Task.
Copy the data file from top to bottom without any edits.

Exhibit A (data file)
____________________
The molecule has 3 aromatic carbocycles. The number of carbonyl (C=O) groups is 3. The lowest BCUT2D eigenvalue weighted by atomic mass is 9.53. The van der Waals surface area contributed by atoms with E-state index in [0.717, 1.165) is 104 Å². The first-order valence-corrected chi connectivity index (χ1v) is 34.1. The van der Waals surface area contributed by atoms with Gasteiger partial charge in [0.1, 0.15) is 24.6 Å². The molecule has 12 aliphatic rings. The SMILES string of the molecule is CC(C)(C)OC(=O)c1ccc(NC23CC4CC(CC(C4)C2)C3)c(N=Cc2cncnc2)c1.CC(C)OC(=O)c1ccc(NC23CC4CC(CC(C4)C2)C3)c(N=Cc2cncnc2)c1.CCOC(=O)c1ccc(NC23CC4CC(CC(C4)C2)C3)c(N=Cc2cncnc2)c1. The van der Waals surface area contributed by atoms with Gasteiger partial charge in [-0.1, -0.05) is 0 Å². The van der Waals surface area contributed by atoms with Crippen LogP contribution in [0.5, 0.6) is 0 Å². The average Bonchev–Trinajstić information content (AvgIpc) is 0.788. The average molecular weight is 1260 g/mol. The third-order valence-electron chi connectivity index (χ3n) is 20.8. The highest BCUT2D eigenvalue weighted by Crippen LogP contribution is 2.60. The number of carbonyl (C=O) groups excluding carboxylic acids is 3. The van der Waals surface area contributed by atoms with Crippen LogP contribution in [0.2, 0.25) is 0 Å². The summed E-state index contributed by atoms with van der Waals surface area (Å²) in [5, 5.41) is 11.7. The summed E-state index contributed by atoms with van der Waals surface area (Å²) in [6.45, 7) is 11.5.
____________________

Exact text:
The molecule has 3 aromatic carbocycles. The number of carbonyl (C=O) groups is 3. The lowest BCUT2D eigenvalue weighted by atomic mass is 9.53. The van der Waals surface area contributed by atoms with E-state index in [0.717, 1.165) is 104 Å². The first-order valence-corrected chi connectivity index (χ1v) is 34.1. The van der Waals surface area contributed by atoms with Gasteiger partial charge in [0.1, 0.15) is 24.6 Å². The molecule has 12 aliphatic rings. The SMILES string of the molecule is CC(C)(C)OC(=O)c1ccc(NC23CC4CC(CC(C4)C2)C3)c(N=Cc2cncnc2)c1.CC(C)OC(=O)c1ccc(NC23CC4CC(CC(C4)C2)C3)c(N=Cc2cncnc2)c1.CCOC(=O)c1ccc(NC23CC4CC(CC(C4)C2)C3)c(N=Cc2cncnc2)c1. The van der Waals surface area contributed by atoms with Gasteiger partial charge in [-0.1, -0.05) is 0 Å². The van der Waals surface area contributed by atoms with Crippen LogP contribution in [0.5, 0.6) is 0 Å². The average Bonchev–Trinajstić information content (AvgIpc) is 0.788. The average molecular weight is 1260 g/mol. The third-order valence-electron chi connectivity index (χ3n) is 20.8. The highest BCUT2D eigenvalue weighted by Crippen LogP contribution is 2.60. The number of carbonyl (C=O) groups excluding carboxylic acids is 3. The van der Waals surface area contributed by atoms with Crippen LogP contribution in [0.2, 0.25) is 0 Å². The summed E-state index contributed by atoms with van der Waals surface area (Å²) in [5, 5.41) is 11.7. The summed E-state index contributed by atoms with van der Waals surface area (Å²) in [6.45, 7) is 11.5.